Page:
The room was alive with questions and debate as the participants started to dig deep into what their schemes could look like. Under the steady hand of the PacWastePlus team, participants were guided through the key steps they need to take, including: identifying needs, stakeholders and partnerships, items to include, deposit values and returns, export markets and materials processing, the value and collection of scheme fees, the establishment of a central fund, and scheme management and governance.


It’s a complicated and difficult process to begin with but one thing was very clear: these systems are not a burden, they are an opportunity. Indeed, central to everything is our perception of ‘waste’ to begin with – it is, in fact, not waste at all, but the processing of a valuable commodity that has the potential to protect the environment, boost local economies, create employment, ensure inclusivity, and bring countless benefits to society at large.

‘I’m inspired to get to work,’ commented one participant. ‘This study tour was intended to help us learn and build our capacity, and I think we have achieved that. If we work strategically, we can keep moving forward, and I’m excited to explore how I can make this system work back home and start to make a positive impact for the people in our country.’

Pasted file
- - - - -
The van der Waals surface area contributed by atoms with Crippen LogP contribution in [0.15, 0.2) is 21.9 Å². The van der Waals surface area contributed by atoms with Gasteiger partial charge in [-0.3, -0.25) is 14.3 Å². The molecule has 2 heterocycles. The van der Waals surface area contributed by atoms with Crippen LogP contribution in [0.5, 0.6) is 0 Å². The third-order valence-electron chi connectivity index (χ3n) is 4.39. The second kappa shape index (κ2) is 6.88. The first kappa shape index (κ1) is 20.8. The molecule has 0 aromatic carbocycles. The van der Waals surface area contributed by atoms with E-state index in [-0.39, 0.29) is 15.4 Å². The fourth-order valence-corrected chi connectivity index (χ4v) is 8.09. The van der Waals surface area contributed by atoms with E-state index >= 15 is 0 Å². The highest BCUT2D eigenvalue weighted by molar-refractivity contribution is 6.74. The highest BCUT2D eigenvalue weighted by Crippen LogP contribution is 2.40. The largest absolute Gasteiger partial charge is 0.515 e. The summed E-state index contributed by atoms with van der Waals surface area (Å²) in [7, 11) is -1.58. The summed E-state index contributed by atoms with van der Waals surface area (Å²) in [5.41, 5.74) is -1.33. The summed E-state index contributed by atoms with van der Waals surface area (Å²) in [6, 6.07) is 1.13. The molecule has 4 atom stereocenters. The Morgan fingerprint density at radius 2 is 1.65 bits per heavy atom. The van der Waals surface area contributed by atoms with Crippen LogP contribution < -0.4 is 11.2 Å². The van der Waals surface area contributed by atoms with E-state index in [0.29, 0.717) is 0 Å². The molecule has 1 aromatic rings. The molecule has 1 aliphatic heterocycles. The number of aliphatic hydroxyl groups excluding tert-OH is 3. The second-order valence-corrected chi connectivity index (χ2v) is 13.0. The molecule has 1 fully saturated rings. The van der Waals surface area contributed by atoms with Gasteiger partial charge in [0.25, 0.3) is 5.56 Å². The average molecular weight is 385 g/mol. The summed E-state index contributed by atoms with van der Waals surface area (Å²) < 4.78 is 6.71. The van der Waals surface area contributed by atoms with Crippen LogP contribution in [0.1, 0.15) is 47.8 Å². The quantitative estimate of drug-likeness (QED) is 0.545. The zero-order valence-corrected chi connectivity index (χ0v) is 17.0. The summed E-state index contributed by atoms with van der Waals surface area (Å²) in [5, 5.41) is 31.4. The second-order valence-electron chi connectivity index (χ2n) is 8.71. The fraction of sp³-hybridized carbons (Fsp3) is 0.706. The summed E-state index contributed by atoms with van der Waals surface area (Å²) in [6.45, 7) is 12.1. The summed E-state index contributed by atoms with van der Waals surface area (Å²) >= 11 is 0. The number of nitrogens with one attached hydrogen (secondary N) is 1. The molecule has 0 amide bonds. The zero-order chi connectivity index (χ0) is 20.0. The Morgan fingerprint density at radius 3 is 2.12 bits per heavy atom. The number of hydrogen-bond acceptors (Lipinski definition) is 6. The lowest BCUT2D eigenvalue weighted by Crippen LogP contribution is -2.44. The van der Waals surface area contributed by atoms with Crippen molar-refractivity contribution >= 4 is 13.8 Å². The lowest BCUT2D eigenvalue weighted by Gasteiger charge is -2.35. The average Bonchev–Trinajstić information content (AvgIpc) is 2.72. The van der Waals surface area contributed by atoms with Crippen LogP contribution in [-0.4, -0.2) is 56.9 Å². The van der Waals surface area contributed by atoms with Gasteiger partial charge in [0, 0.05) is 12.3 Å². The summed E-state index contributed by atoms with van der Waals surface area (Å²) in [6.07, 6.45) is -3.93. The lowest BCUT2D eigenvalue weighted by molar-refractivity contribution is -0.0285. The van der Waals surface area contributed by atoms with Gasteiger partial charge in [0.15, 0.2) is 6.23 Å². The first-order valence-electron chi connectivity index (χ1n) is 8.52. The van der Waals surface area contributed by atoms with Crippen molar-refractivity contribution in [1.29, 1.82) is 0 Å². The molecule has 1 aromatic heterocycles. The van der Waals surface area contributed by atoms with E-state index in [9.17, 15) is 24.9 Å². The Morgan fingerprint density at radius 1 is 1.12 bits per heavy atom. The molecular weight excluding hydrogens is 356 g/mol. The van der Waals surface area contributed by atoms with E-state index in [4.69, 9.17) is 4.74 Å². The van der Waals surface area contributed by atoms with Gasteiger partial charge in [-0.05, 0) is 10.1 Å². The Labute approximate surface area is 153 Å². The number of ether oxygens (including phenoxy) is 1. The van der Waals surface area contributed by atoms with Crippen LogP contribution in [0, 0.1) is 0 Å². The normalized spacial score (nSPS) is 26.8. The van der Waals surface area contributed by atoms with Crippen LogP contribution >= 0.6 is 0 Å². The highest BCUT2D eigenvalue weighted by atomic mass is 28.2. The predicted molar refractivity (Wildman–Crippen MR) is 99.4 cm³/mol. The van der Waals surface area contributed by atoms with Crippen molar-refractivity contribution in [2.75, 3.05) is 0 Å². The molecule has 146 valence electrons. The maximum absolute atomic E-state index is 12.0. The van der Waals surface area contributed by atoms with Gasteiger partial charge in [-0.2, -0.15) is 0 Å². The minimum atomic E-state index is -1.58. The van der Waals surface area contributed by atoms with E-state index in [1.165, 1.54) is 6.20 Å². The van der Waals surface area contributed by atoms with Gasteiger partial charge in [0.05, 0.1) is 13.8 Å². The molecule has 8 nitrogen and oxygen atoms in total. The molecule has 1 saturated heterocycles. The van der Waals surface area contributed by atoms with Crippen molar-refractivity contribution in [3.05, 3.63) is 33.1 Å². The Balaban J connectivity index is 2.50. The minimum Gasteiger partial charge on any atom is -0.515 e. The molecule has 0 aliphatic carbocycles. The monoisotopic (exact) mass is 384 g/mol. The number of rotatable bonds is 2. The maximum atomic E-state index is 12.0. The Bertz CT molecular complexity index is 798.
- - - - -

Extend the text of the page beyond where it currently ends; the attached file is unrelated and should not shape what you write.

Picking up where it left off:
Article and Photos: GEF ISLANDS/PacWastePlus – Dr Kiara Worth

The Sustainable Financing for Waste Management Study Tour, participants saw two extremes of waste management operations as part of their continuing site tours.

The first stop was to TOMRA/Cleanaway in Eastern Creek, the operators for the New South Wales Container Deposit Scheme (CDS). The operation is enormous – since opening in 2017, the facility has processed more than 7.4 billion containers and can process up to 9 million containers every day.

Participants explored the warehouse, seeing the immense sorting equipment and its network of conveyor belts in operation, as well as the half-ton bails of compacted cans and plastic bottles ready to be shipped off for recycling. In addition, participants saw the Reverse Vending machines in operation and met with the facility operators to discuss everything from dealing with legacy waste, to how to invest in education, the difference between the deposit and refund models, and securing relationships with different partners, recyclers, and markets.